Rewarding the upland poor for environmental services: A review of initiatives from developed countries
Type of Document:
World Agroforestry Centre (ICRAF)
Date of Publication:
Place of Publication:
Summary: Developed countries have already established a number of mechanisms to implement environmental transfers either within their own country, or towards other countries, including developing nations. The present review looks at a number such of mechanisms with a common matrix of analysis and tries to draw lessons for the design of RUPES mechanisms in Asia. All these mechanisms have been designed to provide reward to farmers for environmental services, and the priority is put on the ones which were clearly targeting upland farmers. Not all these schemes had poverty alleviation as their objectives, but many did have a clear social orientation, and in all cases we tried to look at whether these schemes could be targeted to reach poor upland communities.
There are three main conclusions to this review.
1. The path leading to effective implementation of RUPES mechanisms is very narrow. All the mechanisms reviewed here require a fair amount of institutional development, and hence need funding for capacity building, if they have to actually reach the poor and effectively promote environmental conservation. This is bad news since the funds available for such projects are very limited when compared to the needs.
2. Market-based mechanisms seem to have a much larger potential in terms of funding available and that they can be effective RUPES whenever they are implemented by the private sector in cooperation with NGO or other institutions enabling the involvement of all stakeholders. Market-based mechanisms are defined here as the ones which are the most efficient at internalizing the social environmental costs or benefits of a particular practice. The involvement of private companies often result in a greater efficiency, under the condition that their activities is closely monitored and complemented by NGOs representing all stakeholders, and ensuring that the benefits of these mechanisms actually reach the poor.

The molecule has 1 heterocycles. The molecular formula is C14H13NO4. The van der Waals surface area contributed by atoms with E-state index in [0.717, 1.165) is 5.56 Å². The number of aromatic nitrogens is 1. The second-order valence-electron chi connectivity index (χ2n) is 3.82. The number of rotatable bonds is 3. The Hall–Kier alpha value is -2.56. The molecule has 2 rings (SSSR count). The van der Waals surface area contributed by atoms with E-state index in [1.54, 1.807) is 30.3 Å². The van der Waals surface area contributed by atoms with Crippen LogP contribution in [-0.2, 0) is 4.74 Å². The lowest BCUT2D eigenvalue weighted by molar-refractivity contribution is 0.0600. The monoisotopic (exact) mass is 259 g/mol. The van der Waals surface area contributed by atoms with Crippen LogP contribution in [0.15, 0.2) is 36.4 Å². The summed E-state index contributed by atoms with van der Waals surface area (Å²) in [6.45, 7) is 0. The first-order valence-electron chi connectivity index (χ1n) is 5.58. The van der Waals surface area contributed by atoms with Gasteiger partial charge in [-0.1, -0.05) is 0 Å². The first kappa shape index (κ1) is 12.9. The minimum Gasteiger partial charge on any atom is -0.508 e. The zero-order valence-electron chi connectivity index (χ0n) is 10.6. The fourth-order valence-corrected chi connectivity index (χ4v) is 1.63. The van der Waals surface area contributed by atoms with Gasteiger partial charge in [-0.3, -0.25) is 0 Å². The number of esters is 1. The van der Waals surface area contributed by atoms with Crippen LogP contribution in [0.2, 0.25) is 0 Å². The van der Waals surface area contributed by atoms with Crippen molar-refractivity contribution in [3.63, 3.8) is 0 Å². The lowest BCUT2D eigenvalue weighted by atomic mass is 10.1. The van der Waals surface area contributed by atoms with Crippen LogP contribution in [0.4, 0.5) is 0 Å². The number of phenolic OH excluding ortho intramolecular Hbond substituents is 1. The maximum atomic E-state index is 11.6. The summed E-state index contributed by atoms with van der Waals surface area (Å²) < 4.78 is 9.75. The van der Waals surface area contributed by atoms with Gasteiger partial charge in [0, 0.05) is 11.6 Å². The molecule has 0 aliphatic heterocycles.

3. The last and first lesson of this review is that these mechanisms in most cases have little chance to be of use because their potential impact is contradicted by a number of perverse incentives running against the upland poor and against environmentally-friendly practices. Identifying and trying to remove these penalties should be the first step before starting to design and implement RUPES mechanisms. The effectiveness of removing them rather than try to implement complicated RUPES mechanisms with limited resources need to be assessed. In many cases, it is likely that removing the penalties will provide a more effective way of meeting environmental conservation and poverty alleviation objectives than any RUPES mechanism.